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Lalas challenges league to prove itself to world
Published March 16, 2009
Alexi Lalas has been making headlines in soccer throughout his life. He did it as a player on the U.S. national team that beat Colombia in the 1994 World Cup and as a general manager and president of the Los Angeles Galaxy when the team signed David Beckham in 2007. This season the outspoken redhead will be making headlines for ESPN as one of the network’s studio analysts. He recently took time to share his thoughts with SportsBusiness Journal reporter Tripp Mickle.
What is your take on the David Beckham situation and how it has played out?
LALAS: I love entertainment, and this is pure unadulterated, cotton-candy entertainment. While I recognize that it’s become kind of a soap opera, people are still talking about the Galaxy and MLS, and in the bigger picture that’s a good thing.
Was bringing Beckham to MLS a net positive or net negative for the league?
LALAS: Anyone who says the David Beckham experiment was a failure is delusional. Of course it could have gone better on the field, but the impact he’s had and the impact that will be felt later on is immense.
If you were commissioner, what’s the first thing you would change?
LALAS: I’ve been in a unique position to see a lot of numbers involved. The knee-jerk reaction is to say, increase the salary cap. That would certainly have an effect on the quality we could field out there. I’m also realistic about what the league can bear. One other thing … is to schedule our league to shut down during international fixture dates. That message is important not just to MLS fans but the world.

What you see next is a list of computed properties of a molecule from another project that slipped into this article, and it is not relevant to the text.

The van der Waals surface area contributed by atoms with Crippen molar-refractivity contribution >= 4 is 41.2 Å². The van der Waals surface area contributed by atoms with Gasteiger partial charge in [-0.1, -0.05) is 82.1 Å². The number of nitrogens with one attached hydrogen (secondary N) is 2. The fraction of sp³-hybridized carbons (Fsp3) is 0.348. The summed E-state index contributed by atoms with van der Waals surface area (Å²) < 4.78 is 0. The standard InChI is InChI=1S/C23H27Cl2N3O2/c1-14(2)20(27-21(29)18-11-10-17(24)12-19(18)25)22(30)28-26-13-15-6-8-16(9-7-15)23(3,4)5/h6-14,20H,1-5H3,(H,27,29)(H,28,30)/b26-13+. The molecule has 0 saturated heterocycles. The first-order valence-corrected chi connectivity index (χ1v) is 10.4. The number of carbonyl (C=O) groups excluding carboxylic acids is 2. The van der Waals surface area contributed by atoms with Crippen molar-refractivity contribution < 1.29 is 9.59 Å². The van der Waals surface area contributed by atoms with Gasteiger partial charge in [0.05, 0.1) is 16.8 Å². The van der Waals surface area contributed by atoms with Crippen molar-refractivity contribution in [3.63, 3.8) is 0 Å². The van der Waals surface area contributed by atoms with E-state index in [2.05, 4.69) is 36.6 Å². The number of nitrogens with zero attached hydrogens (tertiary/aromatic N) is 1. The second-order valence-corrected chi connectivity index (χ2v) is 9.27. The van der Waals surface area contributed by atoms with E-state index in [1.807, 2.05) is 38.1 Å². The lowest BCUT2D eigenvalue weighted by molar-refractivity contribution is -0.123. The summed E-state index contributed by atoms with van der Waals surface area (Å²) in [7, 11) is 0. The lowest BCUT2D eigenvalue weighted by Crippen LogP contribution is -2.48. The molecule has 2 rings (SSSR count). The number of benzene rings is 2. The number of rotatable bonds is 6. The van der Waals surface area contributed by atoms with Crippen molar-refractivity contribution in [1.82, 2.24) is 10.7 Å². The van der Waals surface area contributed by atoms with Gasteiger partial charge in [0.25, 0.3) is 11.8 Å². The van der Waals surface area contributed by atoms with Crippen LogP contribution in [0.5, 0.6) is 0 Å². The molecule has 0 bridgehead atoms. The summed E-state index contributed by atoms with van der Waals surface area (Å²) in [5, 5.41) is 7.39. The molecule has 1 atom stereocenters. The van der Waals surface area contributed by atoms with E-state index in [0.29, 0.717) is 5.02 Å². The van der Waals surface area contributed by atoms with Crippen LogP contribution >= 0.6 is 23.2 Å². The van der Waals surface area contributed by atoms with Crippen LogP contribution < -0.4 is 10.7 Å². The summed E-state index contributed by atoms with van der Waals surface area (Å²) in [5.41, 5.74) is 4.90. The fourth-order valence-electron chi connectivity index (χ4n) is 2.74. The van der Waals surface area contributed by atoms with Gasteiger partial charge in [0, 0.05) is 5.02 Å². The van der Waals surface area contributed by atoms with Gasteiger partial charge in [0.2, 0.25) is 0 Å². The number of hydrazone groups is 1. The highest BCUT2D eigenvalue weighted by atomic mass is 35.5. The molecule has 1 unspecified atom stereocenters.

What’s the most important thing for MLS to do next?
LALAS: The next thing is to work on our credibility internationally. It goes hand in hand with our salary cap and the quality of players we bring in. To achieve the status we want, we have to meet teams internationally in competitive formats. The CONCACAF Champions League had one MLS team and two USL teams in the final eight. Hats off to the USL, but that’s embarrassing for MLS. I’ve heard the excuses and they’re valid, but it’s time to put up or shut up. You’ve got to win and you have to make that a priority.
What does the league need to do to bolster attendance?
LALAS: We live in a country that’s always expecting the moon. The reality is we compete against the majority of leagues around the world and we’re better than a lot of them in attendance. Something we started off with, and have gone away from, is this concept that when we started out it was a Barney show. We have to have an element for the kids, but there’s a generation of fans who grew up with MLS who want to go and have a beer and take a date. It doesn’t have to be a bar, but it doesn’t have to have a PG-13 feel.